Dental Care: Another thing I’m behind on
My baby has just turned 6 months old. SIX MONTHS OLD! How did this happen? Where did the time go? All of sudden last week his first little tooth popped through his gums. And now there’s another one right behind it.
At first I was relieved. This is why he’s been having trouble staying asleep lately. Bingo! Then, I panicked. I should have been brushing his gums. Don’t they say to start that at 4 months? Wasn’t he just 4 months old? Then the flood of other things I “should” have done, or not done…
Don’t let baby fall asleep with milk in their mouth.
Massage their gums with clean fingers, damp cloth or a soft brush after feedings (even before first tooth appears).
Brush baby’s teeth once first tooth appears, twice a day.
So, I’m behind as usual. Where did I put that handy finger brush my cousin gave me at the baby shower? Don’t I need to make a dentist appointment? Once that first tooth appears, it’s time. This means I need to find a pediatric dentist. One more to do.
The list keeps getting longer.
In fact, writing this blog is stressing me out.
I hope my stress is not contagious like the bacteria in my mouth that cause cavities. Did you know that we actually pass this onto our little ones? It’s not going to keep me from kissing him of course. Seriously, the slobber kisses are the best.
But to get real for a minute, here are some quick tips from my research:
First, how are cavities formed?
Tooth decay develops when a baby’s mouth is infected by acid-producing bacteria (called Mutans Streptococci). Parents and caregivers can pass bacteria to babies through saliva. This bacteria feeds on carbs and simple sugars and literally poops acid onto the teeth – yuck! This acid lowers the PH of the mouth and in turn, causes decay. It’s not just sugary drinks and food that leads to cavities but carbs too. For every carb/sugar we consume, there’s a 20 min PH change. It’s the frequency, not necessarily the amount we consume.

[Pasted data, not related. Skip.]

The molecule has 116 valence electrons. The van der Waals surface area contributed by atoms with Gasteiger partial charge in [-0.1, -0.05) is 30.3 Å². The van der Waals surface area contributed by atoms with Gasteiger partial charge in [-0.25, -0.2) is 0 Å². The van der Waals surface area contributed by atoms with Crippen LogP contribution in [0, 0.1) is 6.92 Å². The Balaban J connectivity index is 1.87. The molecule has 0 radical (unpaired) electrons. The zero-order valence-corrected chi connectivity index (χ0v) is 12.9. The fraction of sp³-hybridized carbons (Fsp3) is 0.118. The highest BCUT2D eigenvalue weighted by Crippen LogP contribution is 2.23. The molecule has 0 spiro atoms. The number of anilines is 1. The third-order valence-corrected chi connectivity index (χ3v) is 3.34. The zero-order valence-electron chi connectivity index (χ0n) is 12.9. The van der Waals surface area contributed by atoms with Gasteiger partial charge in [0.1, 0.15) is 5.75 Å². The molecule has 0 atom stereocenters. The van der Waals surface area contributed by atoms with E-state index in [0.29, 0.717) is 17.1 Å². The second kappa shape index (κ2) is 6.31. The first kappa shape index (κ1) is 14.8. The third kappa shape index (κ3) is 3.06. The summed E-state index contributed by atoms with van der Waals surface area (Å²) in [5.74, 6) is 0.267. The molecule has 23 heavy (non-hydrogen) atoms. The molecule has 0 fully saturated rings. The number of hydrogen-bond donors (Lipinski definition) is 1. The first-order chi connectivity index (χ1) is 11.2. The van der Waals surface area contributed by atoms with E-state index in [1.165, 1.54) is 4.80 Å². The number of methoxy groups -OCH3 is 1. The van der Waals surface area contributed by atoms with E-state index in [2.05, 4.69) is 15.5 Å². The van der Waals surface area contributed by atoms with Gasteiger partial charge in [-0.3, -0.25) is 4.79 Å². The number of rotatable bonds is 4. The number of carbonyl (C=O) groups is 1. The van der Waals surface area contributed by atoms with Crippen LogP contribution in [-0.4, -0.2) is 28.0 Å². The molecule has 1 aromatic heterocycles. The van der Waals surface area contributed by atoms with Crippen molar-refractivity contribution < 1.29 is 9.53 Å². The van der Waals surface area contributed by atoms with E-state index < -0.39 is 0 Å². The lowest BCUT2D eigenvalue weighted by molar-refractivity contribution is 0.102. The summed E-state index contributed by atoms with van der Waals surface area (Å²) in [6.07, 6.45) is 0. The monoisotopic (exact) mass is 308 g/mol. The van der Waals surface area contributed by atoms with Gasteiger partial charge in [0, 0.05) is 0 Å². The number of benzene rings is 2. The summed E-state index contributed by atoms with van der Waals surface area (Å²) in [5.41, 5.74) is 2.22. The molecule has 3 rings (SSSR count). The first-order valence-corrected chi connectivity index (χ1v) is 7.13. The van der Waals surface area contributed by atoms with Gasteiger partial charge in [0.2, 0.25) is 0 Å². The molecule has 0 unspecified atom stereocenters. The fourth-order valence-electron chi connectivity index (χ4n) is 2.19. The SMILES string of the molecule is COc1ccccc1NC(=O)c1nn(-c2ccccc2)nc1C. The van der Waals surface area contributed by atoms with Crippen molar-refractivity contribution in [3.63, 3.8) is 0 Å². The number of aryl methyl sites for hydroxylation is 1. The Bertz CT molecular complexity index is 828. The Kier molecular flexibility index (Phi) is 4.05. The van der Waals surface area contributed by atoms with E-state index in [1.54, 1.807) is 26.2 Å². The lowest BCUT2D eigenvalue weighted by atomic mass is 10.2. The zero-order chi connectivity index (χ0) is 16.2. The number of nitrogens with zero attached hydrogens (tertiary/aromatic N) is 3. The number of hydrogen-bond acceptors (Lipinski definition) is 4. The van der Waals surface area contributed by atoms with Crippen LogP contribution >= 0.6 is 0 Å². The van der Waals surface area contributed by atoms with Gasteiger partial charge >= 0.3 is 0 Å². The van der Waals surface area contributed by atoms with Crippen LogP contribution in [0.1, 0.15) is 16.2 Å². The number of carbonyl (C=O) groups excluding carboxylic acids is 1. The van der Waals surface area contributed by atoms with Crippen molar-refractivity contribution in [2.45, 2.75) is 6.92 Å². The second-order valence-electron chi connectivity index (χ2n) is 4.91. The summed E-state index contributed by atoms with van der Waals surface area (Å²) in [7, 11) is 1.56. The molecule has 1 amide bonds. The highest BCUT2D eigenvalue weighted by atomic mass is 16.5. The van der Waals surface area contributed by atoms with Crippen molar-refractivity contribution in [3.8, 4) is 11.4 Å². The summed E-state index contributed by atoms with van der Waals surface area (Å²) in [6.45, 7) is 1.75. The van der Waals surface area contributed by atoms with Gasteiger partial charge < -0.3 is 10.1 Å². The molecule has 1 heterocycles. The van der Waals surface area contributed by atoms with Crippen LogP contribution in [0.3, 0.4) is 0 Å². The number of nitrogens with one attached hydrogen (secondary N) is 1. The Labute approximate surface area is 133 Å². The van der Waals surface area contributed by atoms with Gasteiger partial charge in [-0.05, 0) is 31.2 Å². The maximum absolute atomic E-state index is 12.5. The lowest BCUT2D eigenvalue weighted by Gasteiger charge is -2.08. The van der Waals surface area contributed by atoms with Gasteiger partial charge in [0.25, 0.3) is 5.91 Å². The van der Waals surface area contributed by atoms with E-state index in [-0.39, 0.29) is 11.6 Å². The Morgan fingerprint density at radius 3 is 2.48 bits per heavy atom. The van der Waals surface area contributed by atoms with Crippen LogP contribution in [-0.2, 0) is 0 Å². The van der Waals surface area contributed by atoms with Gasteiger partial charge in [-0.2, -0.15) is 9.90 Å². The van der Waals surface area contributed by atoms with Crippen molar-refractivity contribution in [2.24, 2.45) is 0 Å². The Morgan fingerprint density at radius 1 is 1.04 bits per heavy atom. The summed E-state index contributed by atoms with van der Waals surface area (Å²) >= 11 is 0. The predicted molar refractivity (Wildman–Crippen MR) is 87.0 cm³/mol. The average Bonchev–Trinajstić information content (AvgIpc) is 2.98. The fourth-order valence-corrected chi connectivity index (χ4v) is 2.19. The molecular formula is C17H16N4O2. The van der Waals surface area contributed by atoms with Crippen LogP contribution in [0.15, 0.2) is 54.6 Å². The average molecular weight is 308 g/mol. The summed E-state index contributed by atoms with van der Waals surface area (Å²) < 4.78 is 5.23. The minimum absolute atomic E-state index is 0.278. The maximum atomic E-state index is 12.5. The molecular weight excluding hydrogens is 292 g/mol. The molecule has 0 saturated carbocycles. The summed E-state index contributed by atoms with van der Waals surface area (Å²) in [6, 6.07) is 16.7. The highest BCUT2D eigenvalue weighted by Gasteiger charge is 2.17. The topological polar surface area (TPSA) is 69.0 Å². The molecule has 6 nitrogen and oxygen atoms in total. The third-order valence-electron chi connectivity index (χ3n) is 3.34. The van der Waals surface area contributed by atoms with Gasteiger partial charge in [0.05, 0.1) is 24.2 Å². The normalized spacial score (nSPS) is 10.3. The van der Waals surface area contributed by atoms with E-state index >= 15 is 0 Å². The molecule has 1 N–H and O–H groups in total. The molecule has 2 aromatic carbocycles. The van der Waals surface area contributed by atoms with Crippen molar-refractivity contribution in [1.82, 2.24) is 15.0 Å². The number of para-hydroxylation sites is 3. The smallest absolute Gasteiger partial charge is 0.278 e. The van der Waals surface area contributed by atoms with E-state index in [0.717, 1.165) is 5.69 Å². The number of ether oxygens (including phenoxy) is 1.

Tips to keep your baby’s teeth clean and cavity-free. YES, it’s preventable!
Wipe/massage the gums before teeth come in and brush teeth after they appear to remove plaque and bacteria. This helps to avoid tooth decay and gets them used to having their mouth cleaned.
Don’t let your baby fall asleep with milk in their mouth (on the boob) or with a bottle that has anything sweet in it (milk is also sweet). This is definitely not going to happen with my guy. He falls asleep while breastfeeding pretty much every night. Sometimes best practices don’t fit with our reality.
Carbs or juice should be limited to mealtimes. If they sip juice (even watered down) or munch on cheerios all day – this is like a constant acid bath to the teeth.
You can use a tiny tiny bit of toothpaste (rice-sized) when brushing baby’s teeth – but avoid fluoride until 2 or 3 years old – or when they’ve learned to spit it out. Note: Information is conflicting on when to start using fluoride. I’ve found both 2 or 3 years from the sources listed below. Some families may also choose not to use fluoride but dental health professionals recommend it. You decide.
Children should have their first dental visit by age 1.
Even though just washing your hair can feel impossible with a new baby, make sure to prioritize YOUR dental care too! It’s important for parents to be cavity-free. This lowers the number of bad bacteria in our mouths, thereby lowering the chances of passing it onto our little ones.
For our older kids, recommendations from Lindsay P, Dental Hygienist:
We recommend parents brush for their children until 9/10 years old. Which is sometimes a shock. Learning to brush teeth is an important skill that builds independence and capability, so definitely give them the opportunity to try first. After they brush, a parent should be going in to ensure complete plaque removal. Most kids’ brains don’t develop the coordination of spatial function (where their hand is in their mouth and ability to move the brush in the correct manner) until 9 or 10. They just can’t process how to brush the inside and outside surfaces of their teeth, as well as an adult, does. We see a significant difference in the amount of decay and gingivitis present in kids who are left to their own devices vs a parent who is involved with the process. Once a day flossing and twice a day (for two minutes) brushing is ideal.
For more great info, check out these links:
UW Center for Pediatric Dentistry
Washington Dental Service Foundation
American Academy of Pediatrics, healthychildren.org
Alanna Beebe is a certified Positive Discipline Educator and the founder of Sproutable. She has 10+ yrs experience in public health & early learning communications, and equity & social justice policy development. She is a former board member for WACAP (now HoltInternational.org), an international and domestic adoption and foster placement agency. She is also a parent and former nanny. You can find other blogs from Alanna in the New Mama Blogs.